LE Eithne sets sail on mission to combat Med refugee crisis
Taoiseach Enda Kenny yesterday said Ireland "will never forget the 19th-Century famine coffin ships" as the Government ordered the navy patrol vessel LE Eithne to the Mediterranean to help with the refugee crisis.
Mr Kenny personally travelled to Cork to wish the LE Eithne, under Cmdr Pearse O'Donnell and her 69-strong crew, well in Ireland's first overseas deployment of the Naval Service for a major humanitarian mission.
The 85m vessel departed Cork at 9am yesterday and will take a week to reach station off southern Italy.
LE Eithne, which is equipped with four navy and army medics, will then spend eight weeks on rescue patrols before returning to Ireland.
The navy flagship will then be replaced by another vessel in the Mediterranean as part of Ireland's EU/UN commitment to helping Italy deal with the flood of refugees from North Africa.
Mr Kenny said Ireland's participation in the mission was part of a long-standing commitment to humanitarian assistance.
"It was a privilege for Ireland to be able to offer a fully equipped navy vessel to assist with this humanitarian crisis," Mr Kenny said. "It is in our history and in our DNA in Ireland, having dealt with coffin ships after the time of the Famine and the Great Hunger. We must never forget that, over a century ago, many of our ancestors were facing precisely the same plight as these poor people, fleeing from hunger, poverty and conflict."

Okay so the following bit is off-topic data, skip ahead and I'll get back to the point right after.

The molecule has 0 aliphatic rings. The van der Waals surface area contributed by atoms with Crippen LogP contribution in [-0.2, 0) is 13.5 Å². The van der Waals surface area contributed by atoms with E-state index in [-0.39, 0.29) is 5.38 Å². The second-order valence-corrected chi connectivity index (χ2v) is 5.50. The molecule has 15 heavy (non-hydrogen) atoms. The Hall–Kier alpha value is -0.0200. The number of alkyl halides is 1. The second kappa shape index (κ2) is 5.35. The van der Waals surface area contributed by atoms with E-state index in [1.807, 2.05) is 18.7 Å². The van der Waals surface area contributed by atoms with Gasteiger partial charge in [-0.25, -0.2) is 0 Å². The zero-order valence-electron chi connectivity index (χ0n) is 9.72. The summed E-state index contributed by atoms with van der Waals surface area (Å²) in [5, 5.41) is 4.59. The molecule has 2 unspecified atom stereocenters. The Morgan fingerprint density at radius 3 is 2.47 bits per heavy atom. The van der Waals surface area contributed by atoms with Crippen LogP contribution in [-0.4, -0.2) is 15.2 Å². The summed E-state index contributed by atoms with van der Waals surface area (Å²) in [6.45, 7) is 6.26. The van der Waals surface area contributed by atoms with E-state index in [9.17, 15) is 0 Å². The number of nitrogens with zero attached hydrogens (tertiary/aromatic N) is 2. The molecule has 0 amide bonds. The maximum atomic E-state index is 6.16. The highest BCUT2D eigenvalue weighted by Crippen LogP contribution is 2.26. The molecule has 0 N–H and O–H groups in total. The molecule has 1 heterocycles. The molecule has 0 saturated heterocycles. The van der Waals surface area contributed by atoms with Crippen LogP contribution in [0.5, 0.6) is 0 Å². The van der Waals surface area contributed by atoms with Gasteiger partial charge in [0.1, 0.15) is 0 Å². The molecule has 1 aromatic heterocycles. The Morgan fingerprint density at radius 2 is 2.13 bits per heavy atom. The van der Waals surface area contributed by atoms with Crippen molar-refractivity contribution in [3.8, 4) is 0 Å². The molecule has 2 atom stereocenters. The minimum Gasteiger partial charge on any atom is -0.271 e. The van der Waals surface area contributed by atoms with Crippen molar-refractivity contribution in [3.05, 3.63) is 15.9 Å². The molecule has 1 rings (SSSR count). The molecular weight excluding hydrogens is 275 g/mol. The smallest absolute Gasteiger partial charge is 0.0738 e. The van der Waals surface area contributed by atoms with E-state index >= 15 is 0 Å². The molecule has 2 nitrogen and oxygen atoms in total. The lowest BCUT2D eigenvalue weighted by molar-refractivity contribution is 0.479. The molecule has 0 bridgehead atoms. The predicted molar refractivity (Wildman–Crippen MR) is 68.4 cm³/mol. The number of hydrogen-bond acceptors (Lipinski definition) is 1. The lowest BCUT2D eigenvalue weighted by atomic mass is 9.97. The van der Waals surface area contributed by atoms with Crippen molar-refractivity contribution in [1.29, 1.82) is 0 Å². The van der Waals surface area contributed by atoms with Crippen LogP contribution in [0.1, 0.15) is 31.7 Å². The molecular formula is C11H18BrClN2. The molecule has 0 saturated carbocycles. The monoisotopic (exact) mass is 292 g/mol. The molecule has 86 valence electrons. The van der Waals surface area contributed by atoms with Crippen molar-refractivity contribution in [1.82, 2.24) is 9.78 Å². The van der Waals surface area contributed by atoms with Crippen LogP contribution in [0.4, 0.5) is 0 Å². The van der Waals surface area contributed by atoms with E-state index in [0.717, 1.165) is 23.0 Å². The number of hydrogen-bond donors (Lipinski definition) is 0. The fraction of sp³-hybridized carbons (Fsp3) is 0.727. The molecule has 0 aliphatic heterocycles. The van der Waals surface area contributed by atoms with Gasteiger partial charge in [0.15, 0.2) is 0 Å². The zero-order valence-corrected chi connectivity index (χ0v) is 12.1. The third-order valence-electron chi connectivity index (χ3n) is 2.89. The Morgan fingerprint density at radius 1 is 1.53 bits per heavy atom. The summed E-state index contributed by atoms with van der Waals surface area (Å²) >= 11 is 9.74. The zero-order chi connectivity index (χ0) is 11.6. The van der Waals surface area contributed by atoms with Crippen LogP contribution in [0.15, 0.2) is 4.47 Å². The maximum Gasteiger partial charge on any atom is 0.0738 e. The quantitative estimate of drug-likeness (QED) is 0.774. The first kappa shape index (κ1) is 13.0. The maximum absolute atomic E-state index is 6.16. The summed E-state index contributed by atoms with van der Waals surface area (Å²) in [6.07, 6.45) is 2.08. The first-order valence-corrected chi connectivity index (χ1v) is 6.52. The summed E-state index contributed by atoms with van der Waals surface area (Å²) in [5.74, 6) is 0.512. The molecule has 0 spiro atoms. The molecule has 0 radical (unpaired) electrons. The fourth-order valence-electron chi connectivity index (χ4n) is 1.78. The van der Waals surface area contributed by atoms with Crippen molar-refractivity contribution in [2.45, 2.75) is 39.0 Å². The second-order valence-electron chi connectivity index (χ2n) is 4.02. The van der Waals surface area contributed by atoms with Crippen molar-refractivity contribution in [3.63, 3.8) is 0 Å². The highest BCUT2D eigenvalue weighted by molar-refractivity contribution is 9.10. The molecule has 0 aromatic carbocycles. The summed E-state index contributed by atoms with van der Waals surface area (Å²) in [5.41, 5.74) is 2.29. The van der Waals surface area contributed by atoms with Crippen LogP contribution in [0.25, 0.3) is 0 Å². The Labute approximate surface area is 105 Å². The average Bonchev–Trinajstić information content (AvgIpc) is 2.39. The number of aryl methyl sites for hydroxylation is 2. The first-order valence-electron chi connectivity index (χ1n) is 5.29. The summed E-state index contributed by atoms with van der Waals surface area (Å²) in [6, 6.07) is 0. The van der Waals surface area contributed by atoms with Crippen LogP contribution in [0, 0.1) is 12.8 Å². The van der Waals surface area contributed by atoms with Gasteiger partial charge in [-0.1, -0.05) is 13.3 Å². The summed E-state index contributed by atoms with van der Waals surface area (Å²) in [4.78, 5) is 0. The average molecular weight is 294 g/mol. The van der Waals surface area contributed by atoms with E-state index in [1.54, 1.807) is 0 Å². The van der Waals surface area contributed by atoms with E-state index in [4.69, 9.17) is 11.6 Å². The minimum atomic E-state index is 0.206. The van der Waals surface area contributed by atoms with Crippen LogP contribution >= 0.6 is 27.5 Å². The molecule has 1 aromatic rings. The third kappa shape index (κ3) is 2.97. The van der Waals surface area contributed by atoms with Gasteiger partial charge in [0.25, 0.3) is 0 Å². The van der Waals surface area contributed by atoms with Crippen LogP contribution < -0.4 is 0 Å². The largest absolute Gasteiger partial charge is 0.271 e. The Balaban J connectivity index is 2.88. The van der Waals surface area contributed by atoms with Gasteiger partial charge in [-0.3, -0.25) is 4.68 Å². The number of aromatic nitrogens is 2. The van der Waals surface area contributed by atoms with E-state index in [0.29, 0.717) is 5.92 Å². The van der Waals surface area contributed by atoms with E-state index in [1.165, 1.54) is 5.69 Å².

LE Eithne will now operate under Italian direction and any refugees rescued will be brought to ports in either Sicily or the southern Italian mainland.
Operations director, Lt Shane Mulcahy, said the LE Eithne is heavily stocked with food, water, clothing, medicines and supplies, even including nappies and baby formula. The ship can cope with up to 400 refugees in any single marine rescue.
"This is a huge opportunity for the Naval Service in terms of having a ship deploy overseas on a humanitarian mission like this," he said.
The deployment of the LE Eithne was sanctioned by the Cabinet following a proposal tabled Defence Minister Simon Coveney as Ireland's response to the EU demand for emergency action over the migrant crisis.
Mr Coveney said yesterday: "This is a first significant overseas mission for the Naval Service and, as a country and a government, we have huge confidence in them to do a professional, compassionate and courageous job. They will undoubtedly deal with trauma and tragedy out there."
LE Eithne was commissioned in 1984. It is the second-oldest vessel in the fleet and one of only two Irish-built vessels still operated by the Naval Service. It is the flagship of the Naval Service and, at 1,900 tonnes, is among the largest ships in the fleet.